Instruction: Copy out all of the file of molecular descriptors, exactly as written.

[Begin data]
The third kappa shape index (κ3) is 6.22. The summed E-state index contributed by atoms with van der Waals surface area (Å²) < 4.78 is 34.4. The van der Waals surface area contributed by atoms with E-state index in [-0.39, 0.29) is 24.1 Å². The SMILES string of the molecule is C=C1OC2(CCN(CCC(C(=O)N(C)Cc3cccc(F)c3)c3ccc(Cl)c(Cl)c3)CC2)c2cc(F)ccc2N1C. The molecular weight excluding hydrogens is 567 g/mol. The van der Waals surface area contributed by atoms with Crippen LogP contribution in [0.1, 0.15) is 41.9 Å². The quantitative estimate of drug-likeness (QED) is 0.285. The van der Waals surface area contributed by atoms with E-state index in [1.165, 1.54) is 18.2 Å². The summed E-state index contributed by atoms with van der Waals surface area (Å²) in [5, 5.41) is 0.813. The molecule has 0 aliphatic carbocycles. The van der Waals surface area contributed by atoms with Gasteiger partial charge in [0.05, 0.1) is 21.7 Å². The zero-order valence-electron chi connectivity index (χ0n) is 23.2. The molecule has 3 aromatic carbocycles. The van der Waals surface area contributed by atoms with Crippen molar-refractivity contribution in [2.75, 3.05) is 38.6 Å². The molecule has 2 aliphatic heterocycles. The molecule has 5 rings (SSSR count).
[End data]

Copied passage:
The third kappa shape index (κ3) is 6.22. The summed E-state index contributed by atoms with van der Waals surface area (Å²) < 4.78 is 34.4. The van der Waals surface area contributed by atoms with E-state index in [-0.39, 0.29) is 24.1 Å². The SMILES string of the molecule is C=C1OC2(CCN(CCC(C(=O)N(C)Cc3cccc(F)c3)c3ccc(Cl)c(Cl)c3)CC2)c2cc(F)ccc2N1C. The molecular weight excluding hydrogens is 567 g/mol. The van der Waals surface area contributed by atoms with Crippen LogP contribution in [0.1, 0.15) is 41.9 Å². The quantitative estimate of drug-likeness (QED) is 0.285. The van der Waals surface area contributed by atoms with E-state index in [1.165, 1.54) is 18.2 Å². The summed E-state index contributed by atoms with van der Waals surface area (Å²) in [5, 5.41) is 0.813. The molecule has 0 aliphatic carbocycles. The van der Waals surface area contributed by atoms with Gasteiger partial charge in [0.05, 0.1) is 21.7 Å². The zero-order valence-electron chi connectivity index (χ0n) is 23.2. The molecule has 3 aromatic carbocycles. The van der Waals surface area contributed by atoms with Crippen molar-refractivity contribution in [2.75, 3.05) is 38.6 Å². The molecule has 2 aliphatic heterocycles. The molecule has 5 rings (SSSR count).